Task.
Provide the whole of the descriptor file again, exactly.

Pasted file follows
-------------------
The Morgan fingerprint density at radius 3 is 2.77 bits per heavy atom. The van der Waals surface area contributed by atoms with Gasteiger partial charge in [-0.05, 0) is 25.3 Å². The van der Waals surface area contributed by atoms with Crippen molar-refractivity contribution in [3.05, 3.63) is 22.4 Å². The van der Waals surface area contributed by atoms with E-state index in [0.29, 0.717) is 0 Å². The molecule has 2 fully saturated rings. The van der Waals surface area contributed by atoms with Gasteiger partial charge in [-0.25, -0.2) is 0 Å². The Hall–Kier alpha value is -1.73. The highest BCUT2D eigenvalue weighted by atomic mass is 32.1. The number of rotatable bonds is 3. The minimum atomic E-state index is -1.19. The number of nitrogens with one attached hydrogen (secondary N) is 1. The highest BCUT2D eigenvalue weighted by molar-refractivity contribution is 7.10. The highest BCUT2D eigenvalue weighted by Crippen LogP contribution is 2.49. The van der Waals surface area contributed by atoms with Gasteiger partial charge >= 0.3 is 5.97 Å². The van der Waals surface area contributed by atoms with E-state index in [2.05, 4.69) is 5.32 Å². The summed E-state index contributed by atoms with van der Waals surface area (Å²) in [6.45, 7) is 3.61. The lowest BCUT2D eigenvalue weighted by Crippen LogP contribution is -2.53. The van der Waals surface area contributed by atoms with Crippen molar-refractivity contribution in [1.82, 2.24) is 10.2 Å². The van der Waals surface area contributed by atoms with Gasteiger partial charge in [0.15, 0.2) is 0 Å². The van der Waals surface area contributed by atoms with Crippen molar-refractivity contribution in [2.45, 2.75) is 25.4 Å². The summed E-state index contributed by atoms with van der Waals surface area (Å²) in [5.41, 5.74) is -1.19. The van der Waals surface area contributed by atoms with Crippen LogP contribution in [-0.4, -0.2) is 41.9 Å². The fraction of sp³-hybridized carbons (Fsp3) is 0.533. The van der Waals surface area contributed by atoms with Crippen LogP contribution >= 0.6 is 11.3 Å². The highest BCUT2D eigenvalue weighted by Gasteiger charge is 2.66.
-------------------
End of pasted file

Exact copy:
The Morgan fingerprint density at radius 3 is 2.77 bits per heavy atom. The van der Waals surface area contributed by atoms with Gasteiger partial charge in [-0.05, 0) is 25.3 Å². The van der Waals surface area contributed by atoms with Crippen molar-refractivity contribution in [3.05, 3.63) is 22.4 Å². The van der Waals surface area contributed by atoms with E-state index in [0.29, 0.717) is 0 Å². The molecule has 2 fully saturated rings. The van der Waals surface area contributed by atoms with Gasteiger partial charge in [-0.25, -0.2) is 0 Å². The Hall–Kier alpha value is -1.73. The highest BCUT2D eigenvalue weighted by atomic mass is 32.1. The number of rotatable bonds is 3. The minimum atomic E-state index is -1.19. The number of nitrogens with one attached hydrogen (secondary N) is 1. The highest BCUT2D eigenvalue weighted by molar-refractivity contribution is 7.10. The highest BCUT2D eigenvalue weighted by Crippen LogP contribution is 2.49. The van der Waals surface area contributed by atoms with Gasteiger partial charge >= 0.3 is 5.97 Å². The van der Waals surface area contributed by atoms with E-state index in [2.05, 4.69) is 5.32 Å². The summed E-state index contributed by atoms with van der Waals surface area (Å²) in [6.45, 7) is 3.61. The lowest BCUT2D eigenvalue weighted by Crippen LogP contribution is -2.53. The van der Waals surface area contributed by atoms with Crippen molar-refractivity contribution in [1.82, 2.24) is 10.2 Å². The van der Waals surface area contributed by atoms with Gasteiger partial charge in [0.15, 0.2) is 0 Å². The van der Waals surface area contributed by atoms with Crippen molar-refractivity contribution in [2.45, 2.75) is 25.4 Å². The summed E-state index contributed by atoms with van der Waals surface area (Å²) in [5.41, 5.74) is -1.19. The van der Waals surface area contributed by atoms with Crippen LogP contribution in [-0.4, -0.2) is 41.9 Å². The fraction of sp³-hybridized carbons (Fsp3) is 0.533. The van der Waals surface area contributed by atoms with Crippen LogP contribution >= 0.6 is 11.3 Å². The highest BCUT2D eigenvalue weighted by Gasteiger charge is 2.66.